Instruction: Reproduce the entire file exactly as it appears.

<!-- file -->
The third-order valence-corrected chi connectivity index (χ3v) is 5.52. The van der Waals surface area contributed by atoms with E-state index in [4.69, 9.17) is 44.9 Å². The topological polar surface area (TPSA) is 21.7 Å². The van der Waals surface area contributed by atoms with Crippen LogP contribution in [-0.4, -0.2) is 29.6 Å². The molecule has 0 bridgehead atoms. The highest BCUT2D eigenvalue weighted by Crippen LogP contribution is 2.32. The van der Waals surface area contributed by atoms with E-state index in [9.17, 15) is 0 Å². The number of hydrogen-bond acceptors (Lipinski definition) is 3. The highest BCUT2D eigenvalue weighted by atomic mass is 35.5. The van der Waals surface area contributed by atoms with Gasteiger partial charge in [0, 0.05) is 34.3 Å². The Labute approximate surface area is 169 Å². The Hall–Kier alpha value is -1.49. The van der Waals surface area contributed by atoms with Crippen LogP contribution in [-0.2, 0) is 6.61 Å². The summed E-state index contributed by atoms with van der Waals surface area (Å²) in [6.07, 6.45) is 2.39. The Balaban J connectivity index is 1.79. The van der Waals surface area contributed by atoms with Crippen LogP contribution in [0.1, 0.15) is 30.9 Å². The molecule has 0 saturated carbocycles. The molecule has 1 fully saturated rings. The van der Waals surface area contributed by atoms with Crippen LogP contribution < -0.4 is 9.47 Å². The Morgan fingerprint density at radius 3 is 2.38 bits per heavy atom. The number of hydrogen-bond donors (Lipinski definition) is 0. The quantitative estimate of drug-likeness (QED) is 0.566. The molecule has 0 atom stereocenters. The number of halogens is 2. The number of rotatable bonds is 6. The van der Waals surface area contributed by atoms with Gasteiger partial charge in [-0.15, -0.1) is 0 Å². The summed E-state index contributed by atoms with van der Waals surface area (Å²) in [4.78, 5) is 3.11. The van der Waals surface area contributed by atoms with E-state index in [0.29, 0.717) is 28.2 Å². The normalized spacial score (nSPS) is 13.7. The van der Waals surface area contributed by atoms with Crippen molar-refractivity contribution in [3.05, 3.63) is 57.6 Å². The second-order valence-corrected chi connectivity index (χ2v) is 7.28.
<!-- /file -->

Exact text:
The third-order valence-corrected chi connectivity index (χ3v) is 5.52. The van der Waals surface area contributed by atoms with E-state index in [4.69, 9.17) is 44.9 Å². The topological polar surface area (TPSA) is 21.7 Å². The van der Waals surface area contributed by atoms with Crippen LogP contribution in [-0.4, -0.2) is 29.6 Å². The molecule has 0 bridgehead atoms. The highest BCUT2D eigenvalue weighted by Crippen LogP contribution is 2.32. The van der Waals surface area contributed by atoms with E-state index in [9.17, 15) is 0 Å². The number of hydrogen-bond acceptors (Lipinski definition) is 3. The highest BCUT2D eigenvalue weighted by atomic mass is 35.5. The van der Waals surface area contributed by atoms with Gasteiger partial charge in [0, 0.05) is 34.3 Å². The Labute approximate surface area is 169 Å². The Hall–Kier alpha value is -1.49. The van der Waals surface area contributed by atoms with Crippen LogP contribution in [-0.2, 0) is 6.61 Å². The summed E-state index contributed by atoms with van der Waals surface area (Å²) in [6.07, 6.45) is 2.39. The Balaban J connectivity index is 1.79. The van der Waals surface area contributed by atoms with Crippen LogP contribution in [0.1, 0.15) is 30.9 Å². The molecule has 0 saturated carbocycles. The molecule has 1 fully saturated rings. The van der Waals surface area contributed by atoms with Crippen LogP contribution < -0.4 is 9.47 Å². The Morgan fingerprint density at radius 3 is 2.38 bits per heavy atom. The number of hydrogen-bond donors (Lipinski definition) is 0. The quantitative estimate of drug-likeness (QED) is 0.566. The molecule has 0 atom stereocenters. The number of halogens is 2. The number of rotatable bonds is 6. The van der Waals surface area contributed by atoms with Gasteiger partial charge in [-0.15, -0.1) is 0 Å². The summed E-state index contributed by atoms with van der Waals surface area (Å²) in [4.78, 5) is 3.11. The van der Waals surface area contributed by atoms with E-state index in [0.29, 0.717) is 28.2 Å². The normalized spacial score (nSPS) is 13.7. The van der Waals surface area contributed by atoms with Crippen molar-refractivity contribution in [3.05, 3.63) is 57.6 Å². The second-order valence-corrected chi connectivity index (χ2v) is 7.28.